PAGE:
Costa Rica’s Adorable Baby Sloth Orphanage

Sloths are saturated with cuteness, so what could be more adorable than an orphanage full of baby sloths? At the Sloth Sanctuary in Costa Rica abandoned sloth babies find a home where they can be nurtured, cared for, and hopefully released back into the wild.

The Sloth Sanctuary of Costa Rica began in 1992 when a little girl presented a baby sloth to a hotel owner as a pet. Over the next few years, more baby sloths were delivered, and soon the hotel owner developed a reputation for caring for sloth orphans. The Sloth Sanctuary is currently staffed by 14 full-time employees. Most sloths living at the Sanctuary will live there for life. Sloths cannot be reintroduced into the wild if they were orphaned too young because they never had the opportunity to develop necessary survival skills for life in a natural setting. Other sloths, even with therapy and medical attention, are too badly injured to live safely in the wild. The Sloth Sanctuary has, however, released dozens of adult sloths back into the forest successfully.

Sloths are orphaned when mother sloths are killed – whether by habitat loss or hunting. Humans contribute greatly to this destruction – building power lines that electrocute sloths, and driving cars that turn them into roadkill. There have even been cases of people attacking sloths for fun. The Sloth Sanctuary fights to conserve sloth environments.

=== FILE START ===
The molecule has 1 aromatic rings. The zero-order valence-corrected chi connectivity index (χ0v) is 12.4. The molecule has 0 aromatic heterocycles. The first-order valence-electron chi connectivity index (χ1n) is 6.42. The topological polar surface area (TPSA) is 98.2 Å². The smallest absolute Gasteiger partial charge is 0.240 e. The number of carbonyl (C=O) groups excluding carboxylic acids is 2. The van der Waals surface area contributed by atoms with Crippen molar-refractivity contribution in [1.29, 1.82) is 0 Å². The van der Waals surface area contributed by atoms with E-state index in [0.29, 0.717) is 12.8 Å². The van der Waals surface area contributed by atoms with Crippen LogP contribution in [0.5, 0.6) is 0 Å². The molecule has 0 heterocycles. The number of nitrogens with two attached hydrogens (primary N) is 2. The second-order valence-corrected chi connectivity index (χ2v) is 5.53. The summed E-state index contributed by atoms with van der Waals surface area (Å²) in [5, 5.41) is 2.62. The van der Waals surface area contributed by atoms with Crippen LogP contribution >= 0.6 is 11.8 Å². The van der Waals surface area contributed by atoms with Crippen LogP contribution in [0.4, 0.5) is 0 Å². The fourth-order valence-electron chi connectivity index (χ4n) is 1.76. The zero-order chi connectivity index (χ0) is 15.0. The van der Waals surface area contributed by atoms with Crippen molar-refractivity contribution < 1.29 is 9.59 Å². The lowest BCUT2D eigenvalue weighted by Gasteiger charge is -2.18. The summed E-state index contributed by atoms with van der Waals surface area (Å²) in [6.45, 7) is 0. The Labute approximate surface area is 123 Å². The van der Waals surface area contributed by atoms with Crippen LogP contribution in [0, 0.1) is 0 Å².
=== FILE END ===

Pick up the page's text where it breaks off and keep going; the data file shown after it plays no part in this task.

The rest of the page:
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Image: Ken_Mayer

The Sloth Sanctuary seeks to promote sloth awareness. Sloths historically have been accused of being lazy and lethargic – taking their name from one of the seven deadly sins. Sloths may be slow, but they are strategically slow.

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Their gradual movements prevent the sloth from drawing too much attention from predators. Eagles, snakes and jaguars often mistake slow-moving sloths for a nest, or a piece of wood.

Sloths are so slow that algae grows on their fur coats. The algae helps tint the sloths green, allowing for better camouflage in the forest. Sloths rarely leave the forest canopy – mating and giving birth in the treetops, and even clinging to branches when dead.

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Image: exfordy

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Sloths have very low body temperatures and metabolic rates, and can expend little energy because their diet of leaves is nutrient-poor. Recently, researchers have learned that sloths only sleep 10 hours a day, six hours less than the previously quoted rate.

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